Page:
Sustainable Cities Must Be Inclusive

Our current city planning processes are definitely not assessing the carrying capacity of a region, leading to tremendous pressure on existing resources

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Today, India’s megacities are grappling with several challenges. Delhi has been battling hazardous air quality and a dying Yamuna river. Mumbai suffers from severe traffic congestion and poor waste management. Bengaluru, India’s Electronic City, has failed to protect its water bodies and its lakes are catching fire. There is evidence of inefficient resource management too. Bengaluru uses enormous amount of energy and infrastructure to pump water from the Cauvery, covering a distance of more than 120 kms to reach the city. About 50 per cent of the water supplied is lost due to leakage and theft loss. The electricity cost for this three-tier pumping system is INR 70 million per month, which is 60% of the water utility’s budget. India’s new cities are facing similar issues.

Gurgaon, a satellite city of Delhi, with leading global MNC offices, is now referred to as an “example not to follow”. In all these cities, the poor and disadvantaged citizens are most affected. Another rising concern is the grave impact of extreme weather events due to climate change on Indian cities. Citizen confidence in infrastructure resilience and overall city planning is decreasing. The country cannot forget the 2015 man-made floods in Chennai. The wetlands, green areas, and river banks, which provide extremely important ecosystem services and enhance the overall resilience of the city have been exploited to an extent that their potential to render various economic and environmental services have reduced drastically. 

Our current city planning processes are definitely not assessing the carrying capacity of a region, leading to tremendous pressure on existing resources. Numerous initiatives are required to tackle existing city-level challenges, making it an overwhelming exercise, that leads to inaction. It is, therefore, important to break-down the problems and prioritise initiatives based on local requirements.

Making better decisions and optimising investments is crucial. Land use planning, especially protection of green areas and wetlands, can only be done if they are mapped and valued precisely. Better asset management such as identifying and rectifying water loss due to leakages can save huge volume of resources. Also, as climate risks increase, urban flooding is likely to become more common across the country. It is important to assess if our infrastructure can sustain such extreme events and plan accordingly.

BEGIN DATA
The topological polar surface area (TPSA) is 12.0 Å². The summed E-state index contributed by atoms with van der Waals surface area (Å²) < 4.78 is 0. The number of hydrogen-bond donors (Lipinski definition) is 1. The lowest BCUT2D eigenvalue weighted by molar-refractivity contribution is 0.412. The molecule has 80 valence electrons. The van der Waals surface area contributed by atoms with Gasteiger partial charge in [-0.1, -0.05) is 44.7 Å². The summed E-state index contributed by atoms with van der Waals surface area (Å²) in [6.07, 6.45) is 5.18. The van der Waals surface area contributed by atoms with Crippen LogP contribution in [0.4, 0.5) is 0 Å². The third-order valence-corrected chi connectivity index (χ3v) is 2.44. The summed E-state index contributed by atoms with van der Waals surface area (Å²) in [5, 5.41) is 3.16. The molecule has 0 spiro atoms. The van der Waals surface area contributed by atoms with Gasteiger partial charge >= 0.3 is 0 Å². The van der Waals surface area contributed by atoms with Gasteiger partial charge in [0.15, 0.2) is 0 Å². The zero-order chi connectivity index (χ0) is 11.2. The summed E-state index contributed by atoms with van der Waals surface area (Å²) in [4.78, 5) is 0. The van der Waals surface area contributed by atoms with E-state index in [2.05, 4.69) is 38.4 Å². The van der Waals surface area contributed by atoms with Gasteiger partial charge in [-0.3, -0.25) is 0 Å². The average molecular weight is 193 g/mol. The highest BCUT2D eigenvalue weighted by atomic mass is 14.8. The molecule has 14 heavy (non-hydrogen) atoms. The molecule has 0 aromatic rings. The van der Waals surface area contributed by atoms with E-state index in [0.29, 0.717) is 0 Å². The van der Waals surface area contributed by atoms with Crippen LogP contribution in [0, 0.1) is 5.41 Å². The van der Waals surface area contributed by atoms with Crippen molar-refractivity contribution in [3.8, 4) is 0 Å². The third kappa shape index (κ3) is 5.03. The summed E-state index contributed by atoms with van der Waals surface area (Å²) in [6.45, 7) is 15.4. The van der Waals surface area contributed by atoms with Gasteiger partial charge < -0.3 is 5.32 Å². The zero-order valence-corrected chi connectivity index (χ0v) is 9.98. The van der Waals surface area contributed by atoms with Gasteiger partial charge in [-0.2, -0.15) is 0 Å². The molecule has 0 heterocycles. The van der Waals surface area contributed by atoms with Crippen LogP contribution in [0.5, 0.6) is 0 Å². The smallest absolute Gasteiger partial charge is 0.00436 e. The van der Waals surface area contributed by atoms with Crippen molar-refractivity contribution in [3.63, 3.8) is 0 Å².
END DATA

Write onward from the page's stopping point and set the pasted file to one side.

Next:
Implementation is key to building sustainable cities. Our cities have several existing regulations to prevent pollution but stringent prevention measures are critical. Similarly, adoption of rain water harvesting or driving in lanes is hardly realised on ground.

Capacity building of local-level institutes:

City officials are regularly caught in fire-fighting mode and long-term vision is often found lacking with local institutions. Capacity building at the local-level should shift focus from supply side management towards demand side management. Given the limited resources a city has, resource use efficiency and adopting advanced technologies could significantly improve everyday operations.

Well framed subsidies and greater focus on ignored sectors is a must. For example, waste management, solid and liquid, has not been given enough weightage till date, leading to pollution of river bodies and the local environment. A circular economy approach which looks at waste as a resource has to be adopted to maximise productivity. Assuring that subsidies reach the poor would be a critical component of a wise funding strategy. It is important to ensure equity in providing services for all citizens. Many cities have no formal water provisions, inadequate sanitation facilities in low income group (LIG) areas, and no lanes for cyclists. Also, we are still reliant on centralised solutions. A shift towards bringing a balance between centralised and decentralised solutions could be the key. Stakeholder engagement via innovative communication could also help build sustainable cities.

The highly ambitious Smart Cities mission has missed in its definition and scoring parameter, one of the most significant stakeholders, the urban poor. Any LIG area in a city provides essential services to the city; varying from construction labour, furniture making, waste picking, cooking, and cleaning services. However, the living standard in the LIG colonies is abysmal. With competing priorities for access to resources, the majority of the poor in these cities continue to face obstacles from two sides, access and affordability. In 2012, more than half the slums in the country were non-notified, curbing the government funds to support the basic necessities of a dignified living; piped water, sanitation and electricity. This has aided the rise of the informal distributors and vendors, who in turn charge much higher prices for these basic necessities.

Furthermore, the transition to smart cities has led to increased evictions of residents of slums without adequate provision for resettlement or compensation.

The twenty smart cities have proposed spending about three-fourth of their budget on specific pockets in the city. These pockets will have the best amenities in the world but the overall budgets allocated for smart cities will fall short of the investment required to create and maintain sustainable infrastructure for all. If the ambition

of creating world class urban cities has to be realised, aspects of equity and sustainability cannot be ignored by policy makers.

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